Claire Battershill may have begun her academic journey by pursuing a love of physical manuscripts, but today she is equally entrenched in the cutting-edge world of digital databases. For this new Faculty of Information professor, embracing digital did not mean abandoning her love for physical objects, but rather expanding her view of the manuscript’s journey.
“For me, what has become increasingly clear is that there’s a logical extension of the history of the book into the digital future. So to think about the full lifecycle of a book, you have to take it forward into digitization as well,” says Battershill, who is cross-appointed with the English Department.
To understand this pathway even further, it’s helpful to know that Battershill began her journey with an undergraduate degree at the University of Oxford, where she literally paged through the original works of Virginia Woolf and her contemporaries. That’s where she became inspired by the realization that these canonical authors that she held in such high regard were also working writers experimenting with their craft.
“When I saw the hand-printed books, it felt very moving, because they really seemed kind of unprofessional, sort of DIY. You have this reverence for these prolific and famous authors, and then to see something that so clearly represented trying things out, that really humanized Woolf for me in a way that I found very compelling. That was the beginning of my interest in this discipline,” recalls Battershill.
From there, she came to do her PhD in Book History at the University of Toronto, focusing on biographies and autobiographies published by Leonard and Virginia Woolf’s Hogarth Press, examining the excellent archive at Victoria College’s E.J. Pratt library. Her work resulted in her first book, Modernists Lives, published in 2017.
After finishing her PhD in 2012, Battershill taught for a year in OCAD’s Faculty of Liberal Arts and Sciences, then went on to pursue postdoctoral studies at the University of Reading in England, funded through the Social Sciences and Humanities Research Council (SSHRC). Her postdoctoral research extended her PhD research, focusing on biographies published in the UK in the lead-up to the Second World War, an era that saw a huge expansion in the form. She also published her first collection of short stories, Circus, in 2014.
Returning to Canada, Battershill held a Banting Postdoctoral Fellowship and a SSHRC Impact Award at Simon Fraser University before returning to UofT, where she was a Northrop Frye Visiting Fellow and then began work as an Assistant Professor last summer.
Recently, Battershill has started to work in the area of digital archives. Along with colleagues in her discipline, she created a digital critical database called the Modernist Archives Publishing Project (MAPP) to incorporate the Hogarth materials along with other publishers’ archives in the UK. A primary motivation for the project was to digitally re-unite archival collections.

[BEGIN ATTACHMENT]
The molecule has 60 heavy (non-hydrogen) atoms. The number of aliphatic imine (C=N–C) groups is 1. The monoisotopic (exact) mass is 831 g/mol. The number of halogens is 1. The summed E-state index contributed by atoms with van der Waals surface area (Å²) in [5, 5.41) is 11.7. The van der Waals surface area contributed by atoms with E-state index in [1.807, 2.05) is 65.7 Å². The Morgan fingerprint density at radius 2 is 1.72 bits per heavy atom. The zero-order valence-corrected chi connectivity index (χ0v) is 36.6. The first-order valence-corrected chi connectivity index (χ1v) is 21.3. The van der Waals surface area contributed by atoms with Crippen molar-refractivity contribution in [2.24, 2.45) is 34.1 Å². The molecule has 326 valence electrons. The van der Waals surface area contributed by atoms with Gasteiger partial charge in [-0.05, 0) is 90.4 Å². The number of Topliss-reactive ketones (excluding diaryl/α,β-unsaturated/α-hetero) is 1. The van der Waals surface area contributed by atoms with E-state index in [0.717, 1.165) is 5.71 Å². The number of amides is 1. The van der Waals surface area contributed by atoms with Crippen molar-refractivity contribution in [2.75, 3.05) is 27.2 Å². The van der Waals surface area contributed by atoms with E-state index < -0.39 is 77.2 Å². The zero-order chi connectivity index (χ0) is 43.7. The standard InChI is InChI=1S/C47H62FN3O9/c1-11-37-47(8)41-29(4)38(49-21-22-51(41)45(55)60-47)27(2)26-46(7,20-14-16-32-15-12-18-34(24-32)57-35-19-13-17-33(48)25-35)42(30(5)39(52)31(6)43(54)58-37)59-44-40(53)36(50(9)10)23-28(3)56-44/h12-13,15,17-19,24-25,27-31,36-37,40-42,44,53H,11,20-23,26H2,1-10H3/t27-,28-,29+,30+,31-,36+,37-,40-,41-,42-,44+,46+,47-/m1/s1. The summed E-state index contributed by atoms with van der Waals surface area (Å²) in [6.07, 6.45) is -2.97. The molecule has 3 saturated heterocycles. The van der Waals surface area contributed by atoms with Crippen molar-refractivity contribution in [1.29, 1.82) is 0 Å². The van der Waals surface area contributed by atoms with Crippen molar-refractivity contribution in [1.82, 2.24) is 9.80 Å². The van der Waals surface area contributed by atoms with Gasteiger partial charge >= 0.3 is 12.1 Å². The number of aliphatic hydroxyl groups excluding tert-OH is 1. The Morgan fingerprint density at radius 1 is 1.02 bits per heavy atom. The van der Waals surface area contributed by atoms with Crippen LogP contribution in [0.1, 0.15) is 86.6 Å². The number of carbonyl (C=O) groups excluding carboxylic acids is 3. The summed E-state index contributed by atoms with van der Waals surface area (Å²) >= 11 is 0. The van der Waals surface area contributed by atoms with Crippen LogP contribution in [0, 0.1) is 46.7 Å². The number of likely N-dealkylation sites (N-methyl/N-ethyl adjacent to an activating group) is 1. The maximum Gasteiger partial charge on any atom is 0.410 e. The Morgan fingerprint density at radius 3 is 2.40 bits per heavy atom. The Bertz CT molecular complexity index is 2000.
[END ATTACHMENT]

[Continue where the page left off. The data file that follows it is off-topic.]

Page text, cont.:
“You can start reading one correspondence in London, and then realize that the other half of it is in Texas, and so it’s a very resource-intensive to travel to the whole bunch. Part of what we wanted to do was to bring together these archives that had been pulled off in different batches all over the world,” she says.
While the project was initially ecologically motivated to reduce travel while increasing scholarship, it also turns out to have been prescient given the needs of researchers during a global pandemic. The database now contains some 4,000 records and works in partnership with various libraries including the E. J. Pratt library at Victoria College, the Harry Ransom Center at the University of Texas, and the New York Public Library.
Battershill says another aim of the project was to create a model for future collections, given that the process of figuring out digitization is fairly new. “There’s a lot more methodological thinking happening in the building of these services, especially since it’s all happening alongside the rise of mass digitization. It’s an important zone for conversations,” says Battershill, adding that she enjoys the collaborative nature of working together to create such a resource.
Battershill also loves that she gets to pass along her original love of the book as object to her students. Although she’s currently teaching online due to the pandemic, she sent each of her students a package of bookbinding materials. “I really like to have some hands-on learning experiences as part of that class, because I think really does make it a lot more immediate for the students,” says Battershill.
She’s teaching a historical overview course about the history of books and publishing, which is comprehensive to say the least. “We start from the very earliest kinds of text attached to objects, like paint on tortoise shells, and we go all the way up to Amazon. I think it really expands and extends what students think of when they think of the idea of the book.”
-By Suzanne Bowness